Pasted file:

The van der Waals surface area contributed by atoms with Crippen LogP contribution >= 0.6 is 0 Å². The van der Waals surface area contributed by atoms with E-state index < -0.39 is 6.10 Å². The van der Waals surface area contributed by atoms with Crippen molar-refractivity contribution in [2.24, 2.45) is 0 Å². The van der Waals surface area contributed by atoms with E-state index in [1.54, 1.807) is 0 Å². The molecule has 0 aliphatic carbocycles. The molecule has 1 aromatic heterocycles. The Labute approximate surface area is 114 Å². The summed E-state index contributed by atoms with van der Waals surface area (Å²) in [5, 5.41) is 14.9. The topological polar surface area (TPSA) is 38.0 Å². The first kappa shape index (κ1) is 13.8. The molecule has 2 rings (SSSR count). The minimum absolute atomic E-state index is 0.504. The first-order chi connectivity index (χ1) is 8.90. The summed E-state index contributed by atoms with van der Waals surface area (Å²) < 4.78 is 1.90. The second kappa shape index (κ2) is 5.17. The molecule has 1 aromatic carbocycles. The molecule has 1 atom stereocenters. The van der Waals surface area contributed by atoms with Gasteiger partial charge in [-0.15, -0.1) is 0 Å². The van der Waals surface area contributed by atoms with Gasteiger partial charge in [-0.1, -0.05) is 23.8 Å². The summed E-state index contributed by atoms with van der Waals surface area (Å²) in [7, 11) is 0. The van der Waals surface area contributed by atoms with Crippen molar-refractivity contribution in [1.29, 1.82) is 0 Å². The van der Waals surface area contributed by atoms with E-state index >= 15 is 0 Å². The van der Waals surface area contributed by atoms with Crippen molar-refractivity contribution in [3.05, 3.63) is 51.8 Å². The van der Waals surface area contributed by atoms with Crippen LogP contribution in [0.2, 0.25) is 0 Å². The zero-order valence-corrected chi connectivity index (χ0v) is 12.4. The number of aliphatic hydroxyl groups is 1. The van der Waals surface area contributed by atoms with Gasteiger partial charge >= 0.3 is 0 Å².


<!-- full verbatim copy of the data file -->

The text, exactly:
The van der Waals surface area contributed by atoms with Crippen LogP contribution >= 0.6 is 0 Å². The van der Waals surface area contributed by atoms with E-state index < -0.39 is 6.10 Å². The van der Waals surface area contributed by atoms with Crippen molar-refractivity contribution in [2.24, 2.45) is 0 Å². The van der Waals surface area contributed by atoms with E-state index in [1.54, 1.807) is 0 Å². The molecule has 0 aliphatic carbocycles. The molecule has 1 aromatic heterocycles. The Labute approximate surface area is 114 Å². The summed E-state index contributed by atoms with van der Waals surface area (Å²) in [5, 5.41) is 14.9. The topological polar surface area (TPSA) is 38.0 Å². The first kappa shape index (κ1) is 13.8. The molecule has 2 rings (SSSR count). The minimum absolute atomic E-state index is 0.504. The first-order chi connectivity index (χ1) is 8.90. The summed E-state index contributed by atoms with van der Waals surface area (Å²) < 4.78 is 1.90. The second kappa shape index (κ2) is 5.17. The molecule has 1 aromatic carbocycles. The molecule has 1 atom stereocenters. The van der Waals surface area contributed by atoms with Gasteiger partial charge in [-0.15, -0.1) is 0 Å². The van der Waals surface area contributed by atoms with Gasteiger partial charge in [-0.1, -0.05) is 23.8 Å². The summed E-state index contributed by atoms with van der Waals surface area (Å²) in [7, 11) is 0. The van der Waals surface area contributed by atoms with Crippen molar-refractivity contribution in [1.29, 1.82) is 0 Å². The van der Waals surface area contributed by atoms with E-state index >= 15 is 0 Å². The van der Waals surface area contributed by atoms with Crippen molar-refractivity contribution in [3.05, 3.63) is 51.8 Å². The van der Waals surface area contributed by atoms with Crippen LogP contribution in [0.2, 0.25) is 0 Å². The zero-order valence-corrected chi connectivity index (χ0v) is 12.4. The number of aliphatic hydroxyl groups is 1. The van der Waals surface area contributed by atoms with Gasteiger partial charge >= 0.3 is 0 Å².